Live From Mars continues to track NASA's two current missions to Mars, allowing students, for the first time ever, to follow planetary spacecraft from prelaunch through landing. LFM includes two new upcoming broadcasts. "Destination Mars" Tuesday, October 30, 1997 1 p.m. Eastern This program reprises highlights of the programs presented during the 1996-97 school year and provides an update on the highly successful July 4, 1997, landing of Mars Pathfinder on the Red Planet, and the first months spent on Mars by the micro-rover, Sojourner, (named by a high-school student for 19th century abolitionist Sojourner Truth). For new teachers and students "Destination Mars" provides a comprehensive introduction to Mars and why we study it, the character and purposes of NASA's two missions, and behind-the-scenes vignettes of the men and women who fly the missions. NASA's second Mars spacecraft, Global Surveyor, an orbiter rather than a lander, arrived successfully at the Red Planet on September 11, 1997, and the program will showcase some of the earliest images and data returned. "Today on Mars" Tuesday, November 13, 1997 1 p.m. Eastern With the very latest images and the first analyses of scientific data from Mars Global Surveyor, and more "ground truth" from the Pathfinder lander, this program provides a kind of weathercast from the alien planet that in many ways is most like Earth. The daily cycle of ice, frosts, clouds, and dust storms will be followed through computer-enhanced images from the lander, and compared and contrasted to Earth. The program will also feature results from the WEATHER WORLDS online collaborative activity in which students will gather local weather data and report it online, to compare and contrast their findings with NASA's results from Mars! Also featured will be hands-on activities that simulate the work of instruments on NASA's spacecraft, and interaction between students and the researchers who operate the actual "tools." Through Sojourner's robot eyes we'll see virtual reality sequences that track the first-ever rover on Mars as it travels around the planet. Real-time interactions allow students to question NASA's scientists about the latest findings and to hear about the future of interplanetary exploration. Broadcast details will be announced here in the next few weeks.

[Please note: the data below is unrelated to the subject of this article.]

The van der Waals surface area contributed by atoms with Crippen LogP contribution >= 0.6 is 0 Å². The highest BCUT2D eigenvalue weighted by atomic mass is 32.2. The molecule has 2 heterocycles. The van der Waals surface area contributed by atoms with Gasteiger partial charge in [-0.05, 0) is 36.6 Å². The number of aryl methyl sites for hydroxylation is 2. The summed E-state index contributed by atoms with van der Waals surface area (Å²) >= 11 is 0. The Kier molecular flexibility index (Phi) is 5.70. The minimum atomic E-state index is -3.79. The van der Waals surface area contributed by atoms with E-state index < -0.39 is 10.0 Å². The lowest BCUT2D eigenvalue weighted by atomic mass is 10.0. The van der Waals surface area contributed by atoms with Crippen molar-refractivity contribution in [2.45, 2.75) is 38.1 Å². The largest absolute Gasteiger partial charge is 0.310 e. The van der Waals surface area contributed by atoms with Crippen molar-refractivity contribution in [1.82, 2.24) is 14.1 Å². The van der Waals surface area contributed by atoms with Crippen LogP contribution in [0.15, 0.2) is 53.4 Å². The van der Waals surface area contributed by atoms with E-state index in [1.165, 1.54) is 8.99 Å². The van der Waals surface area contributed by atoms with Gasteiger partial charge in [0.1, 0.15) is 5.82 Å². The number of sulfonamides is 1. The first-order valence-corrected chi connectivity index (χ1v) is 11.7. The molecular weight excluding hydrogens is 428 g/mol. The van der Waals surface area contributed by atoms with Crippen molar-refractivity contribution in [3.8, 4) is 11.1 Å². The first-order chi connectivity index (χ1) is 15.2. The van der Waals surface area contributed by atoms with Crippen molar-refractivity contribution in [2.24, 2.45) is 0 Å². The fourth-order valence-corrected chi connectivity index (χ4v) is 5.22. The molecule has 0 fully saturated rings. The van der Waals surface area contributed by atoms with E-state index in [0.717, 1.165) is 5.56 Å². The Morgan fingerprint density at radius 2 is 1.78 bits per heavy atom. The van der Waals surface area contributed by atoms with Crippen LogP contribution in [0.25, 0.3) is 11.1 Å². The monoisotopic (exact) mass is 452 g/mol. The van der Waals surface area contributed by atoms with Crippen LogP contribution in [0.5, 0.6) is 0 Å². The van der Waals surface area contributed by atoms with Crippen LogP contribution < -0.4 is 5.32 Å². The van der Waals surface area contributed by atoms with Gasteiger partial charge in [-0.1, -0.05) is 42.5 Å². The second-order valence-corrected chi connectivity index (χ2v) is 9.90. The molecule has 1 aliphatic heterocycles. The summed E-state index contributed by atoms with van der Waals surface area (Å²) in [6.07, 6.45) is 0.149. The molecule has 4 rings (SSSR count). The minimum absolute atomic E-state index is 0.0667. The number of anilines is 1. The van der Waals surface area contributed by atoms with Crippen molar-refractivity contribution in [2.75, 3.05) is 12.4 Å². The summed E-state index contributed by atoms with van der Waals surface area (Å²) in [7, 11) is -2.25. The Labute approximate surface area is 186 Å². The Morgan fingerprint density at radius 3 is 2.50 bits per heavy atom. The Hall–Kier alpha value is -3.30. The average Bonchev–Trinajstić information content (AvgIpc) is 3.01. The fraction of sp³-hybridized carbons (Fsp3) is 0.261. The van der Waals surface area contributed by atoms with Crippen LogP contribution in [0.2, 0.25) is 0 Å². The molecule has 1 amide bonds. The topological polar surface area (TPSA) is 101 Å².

MARS GLOBAL SURVEYOR FLIGHT STATUS
[Editor's note: This status report was prepared by the Office of the Flight Operations Manager, Mars Surveyor Operations Project, NASA Jet Propulsion Laboratory.] Thursday, 18 September 1997 At 8:03 a.m. PDT this morning, the flight team commanded Surveyor's tiny rocket thrusters to fire for 20 seconds. This burn occurred at the high point of the spacecraft's fourth orbit around Mars and slowed Surveyor by 1.79 m.p.h. (0.799 meters per second). The maneuver lowered the low point of Surveyor's orbit from its current value of 93 miles (150 km) down to 79.5 miles (128 km). The spacecraft is currently falling back toward Mars and will reach this new low point Friday morning at 6:29 a.m. PDT. At that time, Surveyor will make its second aerobraking pass by skimming through the upper part of the Martian atmosphere. Surveyor's atmospheric scientists expect the spacecraft to encounter slightly more air resistance on Friday than during the first atmospheric pass which occurred on Wednesday. The reason is that the orbit's low point will lie 13.5 miles (21.7 km) deeper into the Martian atmosphere than before. However, the flight team still expects that Friday's atmospheric pass will have little effect on lowering the high point of the spacecraft's orbit. Over the next week, the flight team will continue to lower the low point of the orbit deeper into the atmosphere on an orbit by orbit basis. In about one week, the altitude of the atmospheric pass will be deep enough to slow the spacecraft by an appreciable amount on every orbit. At that time, the high point of Surveyor's orbit will begin to shrink by noticeable amounts. After a mission elapsed time of 315 days from launch, Surveyor is 161.31 million miles (259.60 million kilometers) from the Earth and in an orbit around Mars with a period of just under 45 hours. The spacecraft is currently executing the P4 command sequence, and all systems continue to be in excellent condition.
SUBSCRIBING & UNSUBSCRIBING: HOW TO DO IT!